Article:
Scientific Publications by FDA Staff
Vox Sang 2012 Jul;103(Suppl. S1):62-3
Dengue virus and other arboviruses: A global view of risks.
Rios M, Anez G, Chancey C, Grinev A
International Society of Blood Transfusion 32nd International Congress
2012-07-07 through 2012-07-12
Arboviruses (arthropod-borne viruses) are an ecological group of viruses from different families (e.g. Bunyaviridae, Flaviviridae and Togaviridae) that use arthropods such as mosquitoes, flies and ticks as vectors for transmission between different hosts. The superb plasticity of these viruses allows propagation to different host systems including both invertebrates and vertebrates. More than 500 species of arboviruses have been described and are listed in the international Catalogue of Arboviruses (http: //www.cdc.gov/nczved/divisions/dvbid/arbovirus.html), many of which are of medical importance. Globally, arbovirus infections have become increasingly common and human diseases caused by arbovirus infections have expanded their frontiers in the last few decades emerging in places with no previous history of epidemic activity or localized transmission of a specific arbovirus. One example is the recent arrival of the West Nile virus (WNV) in the Western Hemisphere and its subsequent propagation in the Americas. Arboviral diseases are also re-emerging in places where the disease had previously been well-controlled or eradicated, resulting in an increasing number of cases and more severe forms of disease in endemic regions. Human infections with arboviruses are mostly asymptomatic but symptomatic infections can range from malaise, mild febrile illness (with flu-like symptoms) to severe disease that progresses to long-term physical or cognitive impairment and/or mortality. For most arboviruses, there is neither vaccine nor specific antiviral treatment currently available. Arboviral infections, like other viral infections, have an incubation period during which viral replication with a viremic phase takes place in the absence of symptoms. Moreover, a large proportion of human infections by most arboviruses remain asymptomatic until the body clears the viruses from circulation. Viremic blood has the potential to transmit infection to blood recipients and therefore arboviruses can pose a threat to the safety of the blood supply. For instance, during an epidemic, asymptomatic individuals may donate blood and, in the absence of blood screening tests, transmit the infection to blood component recipients. Among the arboviral infections that have been on the radar for increased activity in the last decade are: WNV, Dengue viruses (DENV) and Chikungunya virus (CHIKV). In addition, other arboviral infections such as Yellow Fever, Saint Louis encephalitis, Tick-borne encephalitis, Rift Valley fever, Japanese encephalitis, Powassan, Murray Valley encephalitis and Zika fever have been reported as emerging or re-emerging in various areas around the globe. Alertness and surveillance are required to allow implementation of measures to mitigate risk of transmission to blood recipients including blood screening tests when available and appropriate. In addition, the evidence of increased arbovirus activity worldwide points to the critical need for development of affordable diagnostic and screening assays with high sensitivity and specificity as well as new vaccines and therapies, since most populations at risk reside in less privileged parts of the world. The need for these tools is pressed by the imminent possibility of outbreaks in any part of the world due to the combination of expanding distribution of vectors and increased mobility of infected hosts by travel and trade.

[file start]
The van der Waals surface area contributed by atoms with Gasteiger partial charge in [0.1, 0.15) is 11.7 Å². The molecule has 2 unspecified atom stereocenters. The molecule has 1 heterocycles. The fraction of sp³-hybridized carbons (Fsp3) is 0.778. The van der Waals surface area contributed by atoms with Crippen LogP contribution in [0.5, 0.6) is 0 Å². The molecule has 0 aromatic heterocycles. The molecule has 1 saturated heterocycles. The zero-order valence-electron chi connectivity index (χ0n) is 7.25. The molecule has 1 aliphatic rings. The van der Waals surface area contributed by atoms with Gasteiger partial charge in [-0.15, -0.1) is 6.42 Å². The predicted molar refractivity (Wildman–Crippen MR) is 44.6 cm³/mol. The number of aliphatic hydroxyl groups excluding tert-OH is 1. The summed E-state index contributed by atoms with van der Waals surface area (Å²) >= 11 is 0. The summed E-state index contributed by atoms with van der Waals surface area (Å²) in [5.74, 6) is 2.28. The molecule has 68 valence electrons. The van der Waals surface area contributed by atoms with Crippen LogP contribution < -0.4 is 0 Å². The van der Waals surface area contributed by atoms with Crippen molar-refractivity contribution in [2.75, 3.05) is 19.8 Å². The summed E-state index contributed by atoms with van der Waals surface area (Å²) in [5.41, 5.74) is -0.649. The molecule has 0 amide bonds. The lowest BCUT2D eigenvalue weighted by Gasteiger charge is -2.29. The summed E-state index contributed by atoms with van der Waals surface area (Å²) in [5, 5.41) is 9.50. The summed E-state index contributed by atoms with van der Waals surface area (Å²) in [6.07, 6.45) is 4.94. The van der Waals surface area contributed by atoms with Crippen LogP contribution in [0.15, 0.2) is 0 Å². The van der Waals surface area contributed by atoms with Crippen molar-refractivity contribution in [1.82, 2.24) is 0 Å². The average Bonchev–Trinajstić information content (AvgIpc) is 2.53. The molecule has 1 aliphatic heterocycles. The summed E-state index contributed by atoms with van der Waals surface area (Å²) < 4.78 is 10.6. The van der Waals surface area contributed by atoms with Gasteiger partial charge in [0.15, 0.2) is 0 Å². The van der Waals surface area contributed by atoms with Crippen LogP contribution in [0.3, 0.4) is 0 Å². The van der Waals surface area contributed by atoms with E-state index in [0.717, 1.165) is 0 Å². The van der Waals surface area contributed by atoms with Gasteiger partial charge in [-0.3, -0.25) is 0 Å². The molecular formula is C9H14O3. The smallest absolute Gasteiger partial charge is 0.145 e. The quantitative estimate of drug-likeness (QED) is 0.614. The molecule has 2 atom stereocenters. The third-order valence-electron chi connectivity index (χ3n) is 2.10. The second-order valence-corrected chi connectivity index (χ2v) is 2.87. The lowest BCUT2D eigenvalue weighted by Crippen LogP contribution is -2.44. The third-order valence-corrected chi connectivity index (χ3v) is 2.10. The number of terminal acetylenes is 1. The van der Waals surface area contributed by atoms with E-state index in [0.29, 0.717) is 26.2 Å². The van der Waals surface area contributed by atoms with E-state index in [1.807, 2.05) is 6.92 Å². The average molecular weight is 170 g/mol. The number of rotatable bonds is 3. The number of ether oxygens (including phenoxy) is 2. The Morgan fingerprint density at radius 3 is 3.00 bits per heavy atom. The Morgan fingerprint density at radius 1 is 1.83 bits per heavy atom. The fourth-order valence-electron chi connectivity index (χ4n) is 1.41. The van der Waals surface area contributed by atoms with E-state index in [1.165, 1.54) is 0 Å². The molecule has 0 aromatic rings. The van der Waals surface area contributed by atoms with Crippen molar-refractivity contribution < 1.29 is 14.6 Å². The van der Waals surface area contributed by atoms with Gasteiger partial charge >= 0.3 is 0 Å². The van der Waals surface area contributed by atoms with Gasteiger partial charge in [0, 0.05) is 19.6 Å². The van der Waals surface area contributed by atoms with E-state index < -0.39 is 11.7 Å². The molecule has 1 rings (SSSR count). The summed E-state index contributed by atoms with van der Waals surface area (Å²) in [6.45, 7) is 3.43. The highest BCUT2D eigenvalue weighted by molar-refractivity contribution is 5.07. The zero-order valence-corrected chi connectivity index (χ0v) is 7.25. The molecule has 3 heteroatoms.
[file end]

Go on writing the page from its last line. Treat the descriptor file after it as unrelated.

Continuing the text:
|Category: Journal Article, Presentation|
|Includes FDA Authors from Scientific Area(s): Biologics|
|Entry Created: 2012-04-26||Entry Last Modified: 2012-08-29|